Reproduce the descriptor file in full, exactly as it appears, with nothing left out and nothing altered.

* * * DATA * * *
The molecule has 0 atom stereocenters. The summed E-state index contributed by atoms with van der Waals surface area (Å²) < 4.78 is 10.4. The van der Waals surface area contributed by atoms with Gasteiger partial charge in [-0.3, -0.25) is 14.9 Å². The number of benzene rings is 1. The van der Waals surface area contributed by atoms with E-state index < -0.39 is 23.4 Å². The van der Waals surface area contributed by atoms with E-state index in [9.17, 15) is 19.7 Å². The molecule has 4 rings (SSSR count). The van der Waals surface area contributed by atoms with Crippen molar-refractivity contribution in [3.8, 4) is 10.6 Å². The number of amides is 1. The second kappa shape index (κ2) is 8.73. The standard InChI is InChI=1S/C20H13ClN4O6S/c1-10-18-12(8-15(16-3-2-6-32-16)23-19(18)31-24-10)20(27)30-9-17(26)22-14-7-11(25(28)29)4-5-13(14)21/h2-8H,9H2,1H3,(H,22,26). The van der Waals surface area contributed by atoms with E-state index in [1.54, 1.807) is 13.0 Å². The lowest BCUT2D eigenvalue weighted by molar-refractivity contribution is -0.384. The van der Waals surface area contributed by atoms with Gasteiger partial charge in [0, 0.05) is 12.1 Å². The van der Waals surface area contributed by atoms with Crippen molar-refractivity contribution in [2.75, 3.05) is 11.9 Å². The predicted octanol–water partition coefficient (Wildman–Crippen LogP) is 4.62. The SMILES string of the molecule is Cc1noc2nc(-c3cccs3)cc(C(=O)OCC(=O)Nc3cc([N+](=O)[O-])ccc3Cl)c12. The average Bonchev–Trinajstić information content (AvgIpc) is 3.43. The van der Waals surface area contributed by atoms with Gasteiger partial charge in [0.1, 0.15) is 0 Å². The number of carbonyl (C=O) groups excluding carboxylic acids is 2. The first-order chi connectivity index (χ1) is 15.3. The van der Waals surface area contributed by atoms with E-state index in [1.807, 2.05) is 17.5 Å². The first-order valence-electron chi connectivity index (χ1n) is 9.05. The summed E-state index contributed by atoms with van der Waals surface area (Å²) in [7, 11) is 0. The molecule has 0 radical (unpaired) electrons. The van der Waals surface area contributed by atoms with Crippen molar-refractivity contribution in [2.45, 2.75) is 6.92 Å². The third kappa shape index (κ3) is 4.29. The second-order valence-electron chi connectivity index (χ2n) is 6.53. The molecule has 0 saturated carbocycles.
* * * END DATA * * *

The molecule has 0 atom stereocenters. The summed E-state index contributed by atoms with van der Waals surface area (Å²) < 4.78 is 10.4. The van der Waals surface area contributed by atoms with Gasteiger partial charge in [-0.3, -0.25) is 14.9 Å². The number of benzene rings is 1. The van der Waals surface area contributed by atoms with E-state index < -0.39 is 23.4 Å². The van der Waals surface area contributed by atoms with E-state index in [9.17, 15) is 19.7 Å². The molecule has 4 rings (SSSR count). The van der Waals surface area contributed by atoms with Crippen molar-refractivity contribution in [3.8, 4) is 10.6 Å². The number of amides is 1. The second kappa shape index (κ2) is 8.73. The standard InChI is InChI=1S/C20H13ClN4O6S/c1-10-18-12(8-15(16-3-2-6-32-16)23-19(18)31-24-10)20(27)30-9-17(26)22-14-7-11(25(28)29)4-5-13(14)21/h2-8H,9H2,1H3,(H,22,26). The van der Waals surface area contributed by atoms with E-state index in [1.54, 1.807) is 13.0 Å². The lowest BCUT2D eigenvalue weighted by molar-refractivity contribution is -0.384. The van der Waals surface area contributed by atoms with Gasteiger partial charge in [0, 0.05) is 12.1 Å². The van der Waals surface area contributed by atoms with Crippen molar-refractivity contribution in [2.75, 3.05) is 11.9 Å². The predicted octanol–water partition coefficient (Wildman–Crippen LogP) is 4.62. The SMILES string of the molecule is Cc1noc2nc(-c3cccs3)cc(C(=O)OCC(=O)Nc3cc([N+](=O)[O-])ccc3Cl)c12. The average Bonchev–Trinajstić information content (AvgIpc) is 3.43. The van der Waals surface area contributed by atoms with Gasteiger partial charge in [0.1, 0.15) is 0 Å². The number of carbonyl (C=O) groups excluding carboxylic acids is 2. The first-order chi connectivity index (χ1) is 15.3. The van der Waals surface area contributed by atoms with E-state index in [1.807, 2.05) is 17.5 Å². The first-order valence-electron chi connectivity index (χ1n) is 9.05. The summed E-state index contributed by atoms with van der Waals surface area (Å²) in [7, 11) is 0. The molecule has 0 radical (unpaired) electrons. The van der Waals surface area contributed by atoms with Crippen molar-refractivity contribution in [2.45, 2.75) is 6.92 Å². The third kappa shape index (κ3) is 4.29. The second-order valence-electron chi connectivity index (χ2n) is 6.53. The molecule has 0 saturated carbocycles.